Henry Sutton: pioneer of Australia's electric age

4 min

We are currently experiencing a comprehensive shift in how we source, use and store energy. But this dynamic age owes a debt to 19th century Australian innovators like Henry Sutton, who helped develop the world’s first storage battery.

The energy market and grid are evolving to accommodate the slate of new and exciting renewable energy projects that generators are investing in and bringing to market. Solar and battery developments are putting power back in the hands of consumers and businesses around the country. It is not hard to imagine a not too distant future of energy efficiency and self-sufficiency with regard to sourcing, using and storing energy for our homes and workplaces. We’ll even be able to trade excess energy with others in our community that we are connected with. 

In the late 1800s however, at the dawn of the electric age, the innovations in electricity were only beginning. Alexander Graham Bell, Thomas Edison and Nikola Tesla were rolling out, and being lauded for, previously unimaginable wonders and inventions. In addition to the genius of their respective achievements, these pioneers benefitted greatly from their geographical position in the ‘centre of the technical universe’ at that time – Europe and the United States.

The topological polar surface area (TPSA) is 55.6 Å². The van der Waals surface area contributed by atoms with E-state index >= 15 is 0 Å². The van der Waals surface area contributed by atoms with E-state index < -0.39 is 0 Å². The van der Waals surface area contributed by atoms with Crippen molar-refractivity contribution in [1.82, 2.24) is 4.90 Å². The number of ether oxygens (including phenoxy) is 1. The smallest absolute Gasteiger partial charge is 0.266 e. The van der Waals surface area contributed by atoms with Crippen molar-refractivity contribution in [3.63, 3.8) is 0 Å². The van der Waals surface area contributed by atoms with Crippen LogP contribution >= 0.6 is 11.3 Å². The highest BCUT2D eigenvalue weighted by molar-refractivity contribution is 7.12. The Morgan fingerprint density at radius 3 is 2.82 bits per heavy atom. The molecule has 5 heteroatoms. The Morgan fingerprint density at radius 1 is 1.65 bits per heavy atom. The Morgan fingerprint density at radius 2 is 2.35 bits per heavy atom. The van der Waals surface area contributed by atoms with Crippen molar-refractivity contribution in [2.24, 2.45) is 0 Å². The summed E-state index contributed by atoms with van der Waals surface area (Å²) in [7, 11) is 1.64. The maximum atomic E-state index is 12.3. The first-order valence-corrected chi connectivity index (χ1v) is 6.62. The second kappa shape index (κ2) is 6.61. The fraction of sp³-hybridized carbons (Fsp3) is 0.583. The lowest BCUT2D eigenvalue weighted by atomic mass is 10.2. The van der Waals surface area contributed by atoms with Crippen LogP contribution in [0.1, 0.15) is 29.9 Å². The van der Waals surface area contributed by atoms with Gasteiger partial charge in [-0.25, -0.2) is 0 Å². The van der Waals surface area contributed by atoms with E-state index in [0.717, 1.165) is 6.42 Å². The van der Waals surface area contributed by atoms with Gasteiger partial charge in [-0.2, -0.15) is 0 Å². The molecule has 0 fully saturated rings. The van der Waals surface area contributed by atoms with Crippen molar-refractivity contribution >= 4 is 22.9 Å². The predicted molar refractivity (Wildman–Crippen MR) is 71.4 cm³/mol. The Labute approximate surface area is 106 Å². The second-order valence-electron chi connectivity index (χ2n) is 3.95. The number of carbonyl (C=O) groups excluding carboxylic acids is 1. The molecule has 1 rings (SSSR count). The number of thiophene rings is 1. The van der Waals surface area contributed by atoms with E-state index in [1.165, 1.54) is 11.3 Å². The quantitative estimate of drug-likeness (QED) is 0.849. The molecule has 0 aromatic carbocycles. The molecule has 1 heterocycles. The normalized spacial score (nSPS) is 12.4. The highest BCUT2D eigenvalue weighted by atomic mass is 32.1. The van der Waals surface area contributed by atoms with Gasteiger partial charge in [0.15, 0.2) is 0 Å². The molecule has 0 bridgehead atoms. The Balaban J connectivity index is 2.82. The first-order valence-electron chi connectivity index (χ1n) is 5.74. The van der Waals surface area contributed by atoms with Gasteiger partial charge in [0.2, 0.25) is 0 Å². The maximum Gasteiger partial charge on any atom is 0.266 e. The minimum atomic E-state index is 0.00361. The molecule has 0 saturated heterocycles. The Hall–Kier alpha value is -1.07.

But Australia had its own notable innovator and visionary, Ballarat’s own Henry Sutton. According to the ABC, the Victorian inventor developed a range of cutting-edge designs and innovations that laid the foundations for some of the common technologies that are prevalent today. Perhaps his most famous invention was the telephane - a device used to transmit a faint image along telegraph wires from the Melbourne Cup to Ballarat in 1885. He even designed and constructed one of Australia’s first automobiles in 1899.

In addition to teaching electricity and applied magnetism at the Ballarat School of Mines between 1883-1887, two of his most significant contributions to the energy industry included:

  • In 1880, he designed and built a light globe just a little over two weeks after Thomas Edison
  • The following year, he built the world’s first storage battery that could be recharged

Whilst he was highly regarded and respected by his more famous peers, Henry Sutton remains largely unknown in Australia and around the world. Unlike Edison for example, he didn’t apply for patents for the majority of his ground-breaking inventions, choosing not to profit from them by releasing them into the public domain instead.

Henry Sutton’s work and legacy is a great example of the fantastic innovators in science and technology that Australia has produced in the last two centuries (and continues to produce). And in typical Australian fashion he admirably shunned the limelight in favour of focusing on the work, believing science was for the people.

If you would like to take a visual journey back through the major industry milestones of the past 100+ years in Australia, check out our animation on the history of electricity!

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